My name is Meenoo Mishra and I am the owner of Mishra Consulting, a public health writing and communications firm based in northern Virginia. For the past six years I have worked on promoting health equity and addressing health disparities within state health agencies. State health agencies are an important part of the larger public health infrastructure and it is critical that we include them in national health equity efforts. As we all know, addressing the social determinants of health is essential in improving health equity outcomes. In addition to grant-funded programs, state public health agencies have many opportunities to integrate social determinants of health and health equity outcomes into their work. Other agency-wide initiatives such as accreditation, state health improvement plans, community health needs assessments, health impact assessments, and state health in all policies task forces can all be used to further health equity goals. This post will offer some tools for integrating social determinants of health and health equity within all areas of public health practice.
Hot Tip: Include health equity objectives and strategies in your organization’s strategic plans and priorities. Go beyond program-specific goals and keep health equity objectives central to your organization’s daily work. For example, ensure that leadership in your organization understands the impacts of their work on health equity.
Rad Resource: Check out the Health Equity Review Planning Tool from the Washington State Department of Health. This tool will help you assess the potential impact of your proposals and programs on health equity.
Hot Tip: Make health equity a requirement in your organization’s grants and contract processes. Consider collaborating with other agencies to address outcomes that go beyond health, such as housing, education, environmental quality, and employment.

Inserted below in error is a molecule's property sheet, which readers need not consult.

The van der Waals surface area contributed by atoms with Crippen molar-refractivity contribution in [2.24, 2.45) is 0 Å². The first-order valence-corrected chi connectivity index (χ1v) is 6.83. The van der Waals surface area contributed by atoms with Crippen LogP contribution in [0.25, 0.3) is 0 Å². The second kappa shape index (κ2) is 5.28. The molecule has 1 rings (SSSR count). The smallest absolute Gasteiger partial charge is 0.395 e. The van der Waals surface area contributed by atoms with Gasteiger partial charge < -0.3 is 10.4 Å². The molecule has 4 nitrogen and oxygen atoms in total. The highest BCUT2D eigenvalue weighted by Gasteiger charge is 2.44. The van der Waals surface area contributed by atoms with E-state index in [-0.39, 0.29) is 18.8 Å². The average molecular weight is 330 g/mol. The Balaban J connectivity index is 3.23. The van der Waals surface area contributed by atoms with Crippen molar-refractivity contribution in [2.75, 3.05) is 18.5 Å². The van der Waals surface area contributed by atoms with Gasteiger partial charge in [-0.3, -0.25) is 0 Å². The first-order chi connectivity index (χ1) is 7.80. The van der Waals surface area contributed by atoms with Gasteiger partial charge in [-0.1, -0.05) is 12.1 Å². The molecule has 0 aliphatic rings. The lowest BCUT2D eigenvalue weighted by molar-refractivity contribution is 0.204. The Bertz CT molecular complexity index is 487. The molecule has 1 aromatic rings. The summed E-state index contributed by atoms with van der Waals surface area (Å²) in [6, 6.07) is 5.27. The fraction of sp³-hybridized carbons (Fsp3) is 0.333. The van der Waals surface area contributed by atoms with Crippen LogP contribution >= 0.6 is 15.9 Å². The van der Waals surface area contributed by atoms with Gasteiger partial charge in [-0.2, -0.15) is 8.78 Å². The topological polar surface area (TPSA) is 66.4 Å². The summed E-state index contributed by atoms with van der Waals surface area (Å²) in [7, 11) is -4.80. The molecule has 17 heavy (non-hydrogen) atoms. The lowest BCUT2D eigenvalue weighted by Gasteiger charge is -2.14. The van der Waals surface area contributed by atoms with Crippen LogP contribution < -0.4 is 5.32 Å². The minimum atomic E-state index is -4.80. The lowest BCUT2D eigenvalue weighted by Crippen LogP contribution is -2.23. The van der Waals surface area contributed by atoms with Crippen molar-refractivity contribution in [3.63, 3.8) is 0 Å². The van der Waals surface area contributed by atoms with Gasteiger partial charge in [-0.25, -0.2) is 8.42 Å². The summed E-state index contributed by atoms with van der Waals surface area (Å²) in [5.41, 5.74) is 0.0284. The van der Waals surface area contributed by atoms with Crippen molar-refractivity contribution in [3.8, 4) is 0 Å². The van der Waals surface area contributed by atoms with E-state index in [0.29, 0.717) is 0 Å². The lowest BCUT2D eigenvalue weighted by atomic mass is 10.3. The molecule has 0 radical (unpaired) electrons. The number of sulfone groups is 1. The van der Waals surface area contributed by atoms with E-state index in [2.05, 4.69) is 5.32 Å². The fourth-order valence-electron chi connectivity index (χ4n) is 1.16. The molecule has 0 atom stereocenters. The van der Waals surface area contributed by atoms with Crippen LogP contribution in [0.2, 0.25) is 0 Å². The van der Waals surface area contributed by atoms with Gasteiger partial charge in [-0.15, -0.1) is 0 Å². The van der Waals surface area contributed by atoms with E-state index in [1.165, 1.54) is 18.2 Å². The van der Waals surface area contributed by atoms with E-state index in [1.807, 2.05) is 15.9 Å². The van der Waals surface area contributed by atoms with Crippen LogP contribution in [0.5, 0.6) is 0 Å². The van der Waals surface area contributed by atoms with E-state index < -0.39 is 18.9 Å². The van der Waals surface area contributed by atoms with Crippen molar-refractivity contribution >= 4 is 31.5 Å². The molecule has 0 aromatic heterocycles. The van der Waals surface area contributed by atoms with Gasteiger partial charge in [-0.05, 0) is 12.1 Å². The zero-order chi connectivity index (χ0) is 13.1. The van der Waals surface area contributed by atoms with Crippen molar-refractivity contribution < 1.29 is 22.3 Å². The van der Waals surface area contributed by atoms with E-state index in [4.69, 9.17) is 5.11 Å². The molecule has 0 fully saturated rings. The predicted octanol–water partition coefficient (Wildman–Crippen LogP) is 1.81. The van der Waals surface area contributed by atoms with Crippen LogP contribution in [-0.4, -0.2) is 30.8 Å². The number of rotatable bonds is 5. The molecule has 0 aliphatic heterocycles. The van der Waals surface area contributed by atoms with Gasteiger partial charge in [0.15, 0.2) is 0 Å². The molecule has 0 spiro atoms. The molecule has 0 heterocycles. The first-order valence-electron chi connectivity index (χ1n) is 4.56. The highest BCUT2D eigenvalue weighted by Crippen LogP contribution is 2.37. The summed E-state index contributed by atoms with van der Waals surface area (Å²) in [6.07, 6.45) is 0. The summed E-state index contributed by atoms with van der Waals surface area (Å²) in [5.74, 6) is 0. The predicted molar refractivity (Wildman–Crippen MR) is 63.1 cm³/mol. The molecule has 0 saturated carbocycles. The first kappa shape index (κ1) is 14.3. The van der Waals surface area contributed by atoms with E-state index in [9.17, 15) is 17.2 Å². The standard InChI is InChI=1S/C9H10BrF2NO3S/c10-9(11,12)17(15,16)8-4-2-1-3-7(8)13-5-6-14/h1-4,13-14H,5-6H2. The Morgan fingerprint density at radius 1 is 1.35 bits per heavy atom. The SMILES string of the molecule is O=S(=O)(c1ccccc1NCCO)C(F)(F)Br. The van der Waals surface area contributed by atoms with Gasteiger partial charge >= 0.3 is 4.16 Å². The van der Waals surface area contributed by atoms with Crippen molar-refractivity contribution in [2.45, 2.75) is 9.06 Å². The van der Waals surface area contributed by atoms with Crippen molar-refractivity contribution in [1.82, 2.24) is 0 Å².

Rad Resource: Use tools such as County Health Rankings and Roadmaps, America’s Health Rankings, and GIS to identify inequities in communities. Supplement the quantitative data with qualitative methods (interviews and focus groups) to include community-identified health perspectives and priorities.
Rad Resource: Community Commons has a Vulnerable Population Footprint tool that you can use to create maps that identify community areas with specific levels of educational attainment and poverty. This can help you determine where you need to focus the most resources.
Cool Trick: Work on improving the social determinants of health within your communities by setting up a Health in All Policies Task Force. This Task Force can oversee and increase your organization’s opportunities for collaborating with many agencies and departments, not just health services and public health.
Rad Resource: Check out the Equitable Development Toolkit from PolicyLink. This toolkit offers 27 tools to reverse patterns of segregation and disinvestment, support healthy neighborhoods, and promote equitable revitalization by tool or issue area.
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